At Westminster Cathedral this Saturday, another milestone for the Ordinariate of Our Lady of Walsingham will be reached, with the ordination of another 17 former Anglican priests as deacons on their way to the Catholic priesthood. The ordination Mass will be celebrated by Auxiliary Bishop Alan Hopes of Westminster. “I have been informed”, says the author of the excellent A Reluctant Sinner blog, “that it has been quite some time since Westminster Cathedral will have witnessed the ordination of so many men at the one Mass.”
This is a good opportunity, therefore, to ask once more a serious question, which I asked recently in Faith magazine: the answer I gave ought to have evoked some kind of response from the powers that be (at whom it was aimed): it predictably aroused, however, a resonant silence from that quarter. The question is this: what is happening, exactly, in and to the ordinariate, whose first anniversary has now passed? I had always assumed that the ordinariate would begin in a small way, consolidate over a year or so, and then find itself growing naturally as Catholic-minded Anglicans perceived it to be a real alternative to an Anglicanism increasingly under liberal Protestant domination. Is the ordinariate showing signs of fulfilling the potential many of us had hoped to see realised?
Well, it’s too early to tell. But there’s no doubt that there are certain things needed if Anglicanorum coetibus is to take concrete and permanent form here: one of them is that the existing hierarchy should in the early stages help and cooperate with it, while at the same time rigorously respecting and fostering the new jurisdiction’s absolute independence. The question now is whether this – or the reverse – is actually what the hierarchy is doing.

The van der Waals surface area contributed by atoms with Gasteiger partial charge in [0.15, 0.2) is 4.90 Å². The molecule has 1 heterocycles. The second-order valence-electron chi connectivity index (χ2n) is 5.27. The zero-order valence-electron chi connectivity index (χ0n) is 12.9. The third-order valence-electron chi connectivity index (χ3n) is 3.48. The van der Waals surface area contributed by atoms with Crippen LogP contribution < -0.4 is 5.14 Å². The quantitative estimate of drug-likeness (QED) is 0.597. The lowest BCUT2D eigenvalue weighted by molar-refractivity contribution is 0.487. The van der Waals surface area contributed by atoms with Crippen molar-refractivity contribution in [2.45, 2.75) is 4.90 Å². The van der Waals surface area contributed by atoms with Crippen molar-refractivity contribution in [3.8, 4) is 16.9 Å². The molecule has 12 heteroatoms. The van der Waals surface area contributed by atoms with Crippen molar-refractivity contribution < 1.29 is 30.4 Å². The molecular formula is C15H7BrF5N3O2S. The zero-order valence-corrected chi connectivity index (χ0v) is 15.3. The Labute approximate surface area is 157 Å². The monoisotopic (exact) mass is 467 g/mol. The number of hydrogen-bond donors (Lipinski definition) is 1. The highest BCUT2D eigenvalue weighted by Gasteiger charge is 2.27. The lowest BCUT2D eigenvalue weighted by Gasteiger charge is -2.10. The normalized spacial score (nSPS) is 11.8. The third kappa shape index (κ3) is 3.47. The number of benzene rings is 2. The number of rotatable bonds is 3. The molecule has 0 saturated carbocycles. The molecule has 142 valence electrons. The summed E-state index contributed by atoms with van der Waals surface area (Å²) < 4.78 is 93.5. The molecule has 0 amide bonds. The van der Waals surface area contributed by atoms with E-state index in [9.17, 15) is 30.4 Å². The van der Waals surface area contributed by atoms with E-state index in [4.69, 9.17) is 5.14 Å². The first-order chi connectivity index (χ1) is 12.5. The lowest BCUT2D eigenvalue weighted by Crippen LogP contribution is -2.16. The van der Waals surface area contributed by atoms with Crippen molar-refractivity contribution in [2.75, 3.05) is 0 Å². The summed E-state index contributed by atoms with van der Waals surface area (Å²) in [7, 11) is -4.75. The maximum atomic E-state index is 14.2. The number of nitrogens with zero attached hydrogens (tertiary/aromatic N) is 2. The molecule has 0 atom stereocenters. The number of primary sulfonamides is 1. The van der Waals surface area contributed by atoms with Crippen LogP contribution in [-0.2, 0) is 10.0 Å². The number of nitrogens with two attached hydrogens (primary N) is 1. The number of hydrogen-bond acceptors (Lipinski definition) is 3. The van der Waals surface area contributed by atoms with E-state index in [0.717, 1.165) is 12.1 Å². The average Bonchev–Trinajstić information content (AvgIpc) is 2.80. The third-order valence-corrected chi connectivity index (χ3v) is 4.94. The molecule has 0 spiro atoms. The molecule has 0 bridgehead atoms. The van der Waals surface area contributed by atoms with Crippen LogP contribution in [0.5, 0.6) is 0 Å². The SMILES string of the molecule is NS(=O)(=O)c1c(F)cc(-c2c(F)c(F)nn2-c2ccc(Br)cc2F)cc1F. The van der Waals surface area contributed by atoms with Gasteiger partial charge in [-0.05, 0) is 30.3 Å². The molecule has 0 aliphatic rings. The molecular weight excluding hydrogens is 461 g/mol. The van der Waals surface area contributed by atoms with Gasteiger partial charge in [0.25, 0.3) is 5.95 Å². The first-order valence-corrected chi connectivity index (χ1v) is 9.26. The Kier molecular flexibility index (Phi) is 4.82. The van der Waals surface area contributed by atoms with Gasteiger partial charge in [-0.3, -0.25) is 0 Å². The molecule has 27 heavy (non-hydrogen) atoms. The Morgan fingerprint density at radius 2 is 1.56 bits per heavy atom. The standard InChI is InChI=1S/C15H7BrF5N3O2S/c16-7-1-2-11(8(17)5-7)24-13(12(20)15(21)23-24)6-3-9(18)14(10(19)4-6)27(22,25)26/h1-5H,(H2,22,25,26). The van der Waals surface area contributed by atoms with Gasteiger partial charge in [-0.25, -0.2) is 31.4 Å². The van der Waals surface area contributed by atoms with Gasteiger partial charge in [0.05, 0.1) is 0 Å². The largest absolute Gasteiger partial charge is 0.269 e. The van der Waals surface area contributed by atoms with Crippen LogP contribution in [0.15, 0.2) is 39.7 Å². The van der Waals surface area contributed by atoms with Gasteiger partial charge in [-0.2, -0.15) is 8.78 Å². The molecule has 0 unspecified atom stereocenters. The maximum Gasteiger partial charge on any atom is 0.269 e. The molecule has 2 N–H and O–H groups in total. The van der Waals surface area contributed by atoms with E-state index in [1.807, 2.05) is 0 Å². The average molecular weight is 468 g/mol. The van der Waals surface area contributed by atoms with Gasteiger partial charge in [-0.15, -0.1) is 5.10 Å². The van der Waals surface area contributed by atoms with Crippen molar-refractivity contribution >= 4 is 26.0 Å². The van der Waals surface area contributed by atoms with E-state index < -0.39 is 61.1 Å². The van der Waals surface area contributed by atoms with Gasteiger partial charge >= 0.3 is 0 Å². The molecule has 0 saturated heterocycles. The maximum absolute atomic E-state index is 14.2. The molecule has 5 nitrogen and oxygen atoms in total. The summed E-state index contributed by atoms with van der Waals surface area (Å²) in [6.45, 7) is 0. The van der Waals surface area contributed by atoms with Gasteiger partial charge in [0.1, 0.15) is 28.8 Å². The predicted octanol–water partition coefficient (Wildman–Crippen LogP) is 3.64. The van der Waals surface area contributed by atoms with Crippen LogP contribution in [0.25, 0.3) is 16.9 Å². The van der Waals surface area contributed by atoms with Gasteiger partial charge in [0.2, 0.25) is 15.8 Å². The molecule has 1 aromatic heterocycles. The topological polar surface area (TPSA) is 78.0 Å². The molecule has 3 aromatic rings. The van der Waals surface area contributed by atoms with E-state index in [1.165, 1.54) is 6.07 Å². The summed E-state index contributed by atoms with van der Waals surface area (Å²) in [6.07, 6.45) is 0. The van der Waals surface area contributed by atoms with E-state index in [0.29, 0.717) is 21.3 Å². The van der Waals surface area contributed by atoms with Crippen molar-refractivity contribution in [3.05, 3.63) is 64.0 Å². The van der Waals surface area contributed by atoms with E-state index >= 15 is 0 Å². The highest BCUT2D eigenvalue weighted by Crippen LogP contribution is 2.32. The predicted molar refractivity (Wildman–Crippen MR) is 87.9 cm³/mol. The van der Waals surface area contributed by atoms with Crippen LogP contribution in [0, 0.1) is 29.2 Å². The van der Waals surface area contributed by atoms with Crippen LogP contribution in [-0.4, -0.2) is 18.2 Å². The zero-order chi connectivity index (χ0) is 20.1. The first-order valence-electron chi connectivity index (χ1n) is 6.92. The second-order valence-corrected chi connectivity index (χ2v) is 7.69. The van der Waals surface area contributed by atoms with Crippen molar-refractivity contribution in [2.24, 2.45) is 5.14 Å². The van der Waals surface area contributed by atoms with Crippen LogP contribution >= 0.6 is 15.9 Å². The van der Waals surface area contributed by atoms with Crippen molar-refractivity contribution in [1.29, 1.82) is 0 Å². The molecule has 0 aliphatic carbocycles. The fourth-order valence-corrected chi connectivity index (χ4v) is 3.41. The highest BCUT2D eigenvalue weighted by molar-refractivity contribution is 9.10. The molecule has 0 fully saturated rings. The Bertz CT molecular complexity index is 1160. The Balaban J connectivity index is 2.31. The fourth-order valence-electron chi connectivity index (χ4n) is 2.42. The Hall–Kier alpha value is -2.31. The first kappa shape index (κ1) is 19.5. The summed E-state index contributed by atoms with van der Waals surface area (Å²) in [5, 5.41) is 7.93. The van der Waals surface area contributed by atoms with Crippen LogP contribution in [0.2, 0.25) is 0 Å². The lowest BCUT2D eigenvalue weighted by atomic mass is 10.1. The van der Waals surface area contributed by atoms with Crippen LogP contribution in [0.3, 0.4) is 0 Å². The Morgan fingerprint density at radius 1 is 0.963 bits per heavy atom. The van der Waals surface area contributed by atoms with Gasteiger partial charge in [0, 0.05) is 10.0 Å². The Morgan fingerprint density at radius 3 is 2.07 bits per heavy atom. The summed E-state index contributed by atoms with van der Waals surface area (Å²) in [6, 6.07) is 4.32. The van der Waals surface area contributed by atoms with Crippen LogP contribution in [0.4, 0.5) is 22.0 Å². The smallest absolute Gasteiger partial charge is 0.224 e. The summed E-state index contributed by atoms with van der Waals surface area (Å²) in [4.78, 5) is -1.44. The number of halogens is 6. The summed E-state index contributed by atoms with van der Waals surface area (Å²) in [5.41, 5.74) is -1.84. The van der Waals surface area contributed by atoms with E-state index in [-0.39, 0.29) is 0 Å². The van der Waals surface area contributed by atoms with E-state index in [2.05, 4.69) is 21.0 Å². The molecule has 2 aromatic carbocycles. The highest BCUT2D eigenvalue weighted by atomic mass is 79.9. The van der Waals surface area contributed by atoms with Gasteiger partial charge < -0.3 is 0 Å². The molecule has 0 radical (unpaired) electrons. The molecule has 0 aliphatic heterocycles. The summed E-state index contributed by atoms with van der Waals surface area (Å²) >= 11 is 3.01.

As I have already written in this column, I am beginning to wonder if the warm welcome with which even formerly hostile members of our hierarchy greeted the establishment of the ordinariate was genuine. Was their conversion authentic? Or were they being devious? Is the truth that their warm words were what they knew the Pope wanted them to utter, but that their true intention, hidden this time, in contrast to their open hostility to the original “Roman Option”, was to allow the whole thing to get under way and then quietly and over time to strangle it? I think that is the real truth.
If it is not, why, unlike the new American ordinariate and the even newer Australian ordinariate (who were both assigned a church building on their erection), has the Ordinariate of Our Lady of Walsingham still not been given a principal church?...
Read the whole article at The Catholic Herald.
Hat tip to Fr. Stephen Smuts.